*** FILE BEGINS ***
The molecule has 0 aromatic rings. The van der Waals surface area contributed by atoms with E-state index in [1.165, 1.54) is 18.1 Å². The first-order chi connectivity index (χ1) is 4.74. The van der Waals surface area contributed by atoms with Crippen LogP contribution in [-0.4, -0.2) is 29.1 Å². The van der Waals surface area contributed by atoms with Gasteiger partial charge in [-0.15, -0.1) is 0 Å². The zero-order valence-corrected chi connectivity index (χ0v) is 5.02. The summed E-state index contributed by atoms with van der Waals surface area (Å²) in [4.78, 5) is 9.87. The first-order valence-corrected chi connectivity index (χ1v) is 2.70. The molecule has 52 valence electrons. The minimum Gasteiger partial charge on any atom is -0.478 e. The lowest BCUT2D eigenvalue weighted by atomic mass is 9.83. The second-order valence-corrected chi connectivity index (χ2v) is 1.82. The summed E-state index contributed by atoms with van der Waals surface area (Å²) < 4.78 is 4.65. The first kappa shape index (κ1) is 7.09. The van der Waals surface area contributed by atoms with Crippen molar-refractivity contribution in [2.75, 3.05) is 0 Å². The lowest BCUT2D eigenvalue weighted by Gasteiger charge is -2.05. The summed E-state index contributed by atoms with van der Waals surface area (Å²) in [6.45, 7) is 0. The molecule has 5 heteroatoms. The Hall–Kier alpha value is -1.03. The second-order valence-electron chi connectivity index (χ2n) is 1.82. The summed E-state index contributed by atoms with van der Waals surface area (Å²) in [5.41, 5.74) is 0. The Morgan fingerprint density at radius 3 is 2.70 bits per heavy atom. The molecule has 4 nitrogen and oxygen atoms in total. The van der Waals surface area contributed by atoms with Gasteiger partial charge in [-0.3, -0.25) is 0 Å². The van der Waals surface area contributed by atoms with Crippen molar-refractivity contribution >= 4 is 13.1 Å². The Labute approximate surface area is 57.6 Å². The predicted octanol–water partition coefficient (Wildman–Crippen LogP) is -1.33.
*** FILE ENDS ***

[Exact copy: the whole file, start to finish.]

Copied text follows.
The molecule has 0 aromatic rings. The van der Waals surface area contributed by atoms with E-state index in [1.165, 1.54) is 18.1 Å². The first-order chi connectivity index (χ1) is 4.74. The van der Waals surface area contributed by atoms with Crippen LogP contribution in [-0.4, -0.2) is 29.1 Å². The van der Waals surface area contributed by atoms with Gasteiger partial charge in [-0.15, -0.1) is 0 Å². The zero-order valence-corrected chi connectivity index (χ0v) is 5.02. The summed E-state index contributed by atoms with van der Waals surface area (Å²) in [4.78, 5) is 9.87. The first-order valence-corrected chi connectivity index (χ1v) is 2.70. The molecule has 52 valence electrons. The minimum Gasteiger partial charge on any atom is -0.478 e. The lowest BCUT2D eigenvalue weighted by atomic mass is 9.83. The second-order valence-corrected chi connectivity index (χ2v) is 1.82. The summed E-state index contributed by atoms with van der Waals surface area (Å²) < 4.78 is 4.65. The first kappa shape index (κ1) is 7.09. The van der Waals surface area contributed by atoms with Crippen molar-refractivity contribution in [2.75, 3.05) is 0 Å². The lowest BCUT2D eigenvalue weighted by Gasteiger charge is -2.05. The summed E-state index contributed by atoms with van der Waals surface area (Å²) in [6.45, 7) is 0. The molecule has 5 heteroatoms. The Hall–Kier alpha value is -1.03. The second-order valence-electron chi connectivity index (χ2n) is 1.82. The summed E-state index contributed by atoms with van der Waals surface area (Å²) in [5.41, 5.74) is 0. The Morgan fingerprint density at radius 3 is 2.70 bits per heavy atom. The molecule has 4 nitrogen and oxygen atoms in total. The van der Waals surface area contributed by atoms with Gasteiger partial charge in [-0.3, -0.25) is 0 Å². The van der Waals surface area contributed by atoms with Crippen molar-refractivity contribution >= 4 is 13.1 Å². The Labute approximate surface area is 57.6 Å². The predicted octanol–water partition coefficient (Wildman–Crippen LogP) is -1.33.